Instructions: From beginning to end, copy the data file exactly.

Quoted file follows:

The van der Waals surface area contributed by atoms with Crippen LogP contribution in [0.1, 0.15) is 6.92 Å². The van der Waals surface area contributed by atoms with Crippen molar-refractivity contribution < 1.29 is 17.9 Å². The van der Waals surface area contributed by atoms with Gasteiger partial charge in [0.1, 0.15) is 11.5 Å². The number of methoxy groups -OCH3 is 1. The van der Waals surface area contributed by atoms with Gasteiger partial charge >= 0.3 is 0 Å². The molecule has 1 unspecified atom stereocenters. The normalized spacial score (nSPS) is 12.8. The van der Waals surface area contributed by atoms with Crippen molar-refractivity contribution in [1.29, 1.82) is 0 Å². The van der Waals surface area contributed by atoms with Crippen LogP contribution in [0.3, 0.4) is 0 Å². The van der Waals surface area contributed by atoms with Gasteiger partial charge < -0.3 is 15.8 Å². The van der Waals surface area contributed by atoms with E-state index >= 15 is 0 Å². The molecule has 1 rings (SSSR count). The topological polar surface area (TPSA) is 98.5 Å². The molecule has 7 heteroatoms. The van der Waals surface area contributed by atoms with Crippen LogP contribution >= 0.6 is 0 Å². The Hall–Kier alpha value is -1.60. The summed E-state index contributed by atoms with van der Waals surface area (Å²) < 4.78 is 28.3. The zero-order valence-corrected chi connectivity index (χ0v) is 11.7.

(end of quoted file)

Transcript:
The van der Waals surface area contributed by atoms with Crippen LogP contribution in [0.1, 0.15) is 6.92 Å². The van der Waals surface area contributed by atoms with Crippen molar-refractivity contribution < 1.29 is 17.9 Å². The van der Waals surface area contributed by atoms with Gasteiger partial charge in [0.1, 0.15) is 11.5 Å². The number of methoxy groups -OCH3 is 1. The van der Waals surface area contributed by atoms with Gasteiger partial charge >= 0.3 is 0 Å². The molecule has 1 unspecified atom stereocenters. The normalized spacial score (nSPS) is 12.8. The van der Waals surface area contributed by atoms with Crippen molar-refractivity contribution in [1.29, 1.82) is 0 Å². The van der Waals surface area contributed by atoms with Crippen LogP contribution in [0.3, 0.4) is 0 Å². The van der Waals surface area contributed by atoms with Gasteiger partial charge < -0.3 is 15.8 Å². The van der Waals surface area contributed by atoms with E-state index >= 15 is 0 Å². The molecule has 1 rings (SSSR count). The topological polar surface area (TPSA) is 98.5 Å². The molecule has 7 heteroatoms. The van der Waals surface area contributed by atoms with Crippen LogP contribution >= 0.6 is 0 Å². The Hall–Kier alpha value is -1.60. The summed E-state index contributed by atoms with van der Waals surface area (Å²) < 4.78 is 28.3. The zero-order valence-corrected chi connectivity index (χ0v) is 11.7.